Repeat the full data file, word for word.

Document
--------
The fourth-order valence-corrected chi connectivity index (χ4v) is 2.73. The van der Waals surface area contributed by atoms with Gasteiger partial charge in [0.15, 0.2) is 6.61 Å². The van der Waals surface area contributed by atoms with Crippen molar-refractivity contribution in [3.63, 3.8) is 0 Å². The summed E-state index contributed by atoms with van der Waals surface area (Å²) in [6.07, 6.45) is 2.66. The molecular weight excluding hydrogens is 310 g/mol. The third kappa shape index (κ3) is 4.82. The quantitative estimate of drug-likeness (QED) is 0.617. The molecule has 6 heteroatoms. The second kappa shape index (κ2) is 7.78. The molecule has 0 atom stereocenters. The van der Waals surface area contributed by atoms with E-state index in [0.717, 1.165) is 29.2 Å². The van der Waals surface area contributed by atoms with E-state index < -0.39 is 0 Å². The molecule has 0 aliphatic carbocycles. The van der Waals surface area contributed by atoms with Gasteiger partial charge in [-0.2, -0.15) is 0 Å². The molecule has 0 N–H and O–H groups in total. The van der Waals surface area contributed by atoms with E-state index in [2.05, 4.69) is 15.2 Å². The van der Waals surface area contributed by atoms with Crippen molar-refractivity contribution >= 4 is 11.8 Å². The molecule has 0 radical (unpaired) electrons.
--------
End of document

The fourth-order valence-corrected chi connectivity index (χ4v) is 2.73. The van der Waals surface area contributed by atoms with Gasteiger partial charge in [0.15, 0.2) is 6.61 Å². The van der Waals surface area contributed by atoms with Crippen molar-refractivity contribution in [3.63, 3.8) is 0 Å². The summed E-state index contributed by atoms with van der Waals surface area (Å²) in [6.07, 6.45) is 2.66. The molecular weight excluding hydrogens is 310 g/mol. The third kappa shape index (κ3) is 4.82. The quantitative estimate of drug-likeness (QED) is 0.617. The molecule has 6 heteroatoms. The second kappa shape index (κ2) is 7.78. The molecule has 0 atom stereocenters. The van der Waals surface area contributed by atoms with E-state index in [0.717, 1.165) is 29.2 Å². The van der Waals surface area contributed by atoms with E-state index < -0.39 is 0 Å². The molecule has 0 aliphatic carbocycles. The van der Waals surface area contributed by atoms with Gasteiger partial charge in [-0.2, -0.15) is 0 Å². The molecule has 0 N–H and O–H groups in total. The van der Waals surface area contributed by atoms with E-state index in [2.05, 4.69) is 15.2 Å². The van der Waals surface area contributed by atoms with Crippen molar-refractivity contribution >= 4 is 11.8 Å². The molecule has 0 radical (unpaired) electrons.